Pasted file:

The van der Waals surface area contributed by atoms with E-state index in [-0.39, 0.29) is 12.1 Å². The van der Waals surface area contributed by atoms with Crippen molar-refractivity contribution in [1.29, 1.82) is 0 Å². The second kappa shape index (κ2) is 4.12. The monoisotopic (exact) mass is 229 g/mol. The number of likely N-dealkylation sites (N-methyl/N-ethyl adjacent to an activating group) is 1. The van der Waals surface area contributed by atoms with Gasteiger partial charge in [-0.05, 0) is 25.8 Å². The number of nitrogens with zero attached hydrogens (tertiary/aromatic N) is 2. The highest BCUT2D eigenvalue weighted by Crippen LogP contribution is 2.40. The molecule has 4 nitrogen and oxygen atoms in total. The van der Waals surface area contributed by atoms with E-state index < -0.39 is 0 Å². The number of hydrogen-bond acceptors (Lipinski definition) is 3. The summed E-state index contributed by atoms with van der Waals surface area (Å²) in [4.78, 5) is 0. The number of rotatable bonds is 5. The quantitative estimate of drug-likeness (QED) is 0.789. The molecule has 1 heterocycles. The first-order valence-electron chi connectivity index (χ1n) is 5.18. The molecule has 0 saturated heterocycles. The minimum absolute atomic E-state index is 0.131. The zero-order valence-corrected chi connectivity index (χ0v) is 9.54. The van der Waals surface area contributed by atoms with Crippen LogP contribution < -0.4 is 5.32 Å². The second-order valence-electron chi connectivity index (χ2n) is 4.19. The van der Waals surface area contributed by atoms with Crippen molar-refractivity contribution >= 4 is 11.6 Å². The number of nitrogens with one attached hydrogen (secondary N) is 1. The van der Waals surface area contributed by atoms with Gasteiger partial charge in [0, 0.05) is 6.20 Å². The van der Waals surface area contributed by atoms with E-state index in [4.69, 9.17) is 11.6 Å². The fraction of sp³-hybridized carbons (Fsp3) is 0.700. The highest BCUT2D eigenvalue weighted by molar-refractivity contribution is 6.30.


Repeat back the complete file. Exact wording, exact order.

The van der Waals surface area contributed by atoms with E-state index in [-0.39, 0.29) is 12.1 Å². The van der Waals surface area contributed by atoms with Crippen molar-refractivity contribution in [1.29, 1.82) is 0 Å². The second kappa shape index (κ2) is 4.12. The monoisotopic (exact) mass is 229 g/mol. The number of likely N-dealkylation sites (N-methyl/N-ethyl adjacent to an activating group) is 1. The van der Waals surface area contributed by atoms with Gasteiger partial charge in [-0.05, 0) is 25.8 Å². The number of nitrogens with zero attached hydrogens (tertiary/aromatic N) is 2. The highest BCUT2D eigenvalue weighted by Crippen LogP contribution is 2.40. The molecule has 4 nitrogen and oxygen atoms in total. The van der Waals surface area contributed by atoms with E-state index < -0.39 is 0 Å². The number of hydrogen-bond acceptors (Lipinski definition) is 3. The summed E-state index contributed by atoms with van der Waals surface area (Å²) in [4.78, 5) is 0. The number of rotatable bonds is 5. The quantitative estimate of drug-likeness (QED) is 0.789. The molecule has 1 heterocycles. The first-order valence-electron chi connectivity index (χ1n) is 5.18. The molecule has 0 saturated heterocycles. The minimum absolute atomic E-state index is 0.131. The zero-order valence-corrected chi connectivity index (χ0v) is 9.54. The van der Waals surface area contributed by atoms with Crippen LogP contribution < -0.4 is 5.32 Å². The second-order valence-electron chi connectivity index (χ2n) is 4.19. The van der Waals surface area contributed by atoms with Crippen molar-refractivity contribution >= 4 is 11.6 Å². The number of nitrogens with one attached hydrogen (secondary N) is 1. The van der Waals surface area contributed by atoms with Gasteiger partial charge in [0, 0.05) is 6.20 Å². The van der Waals surface area contributed by atoms with E-state index in [4.69, 9.17) is 11.6 Å². The fraction of sp³-hybridized carbons (Fsp3) is 0.700. The highest BCUT2D eigenvalue weighted by molar-refractivity contribution is 6.30.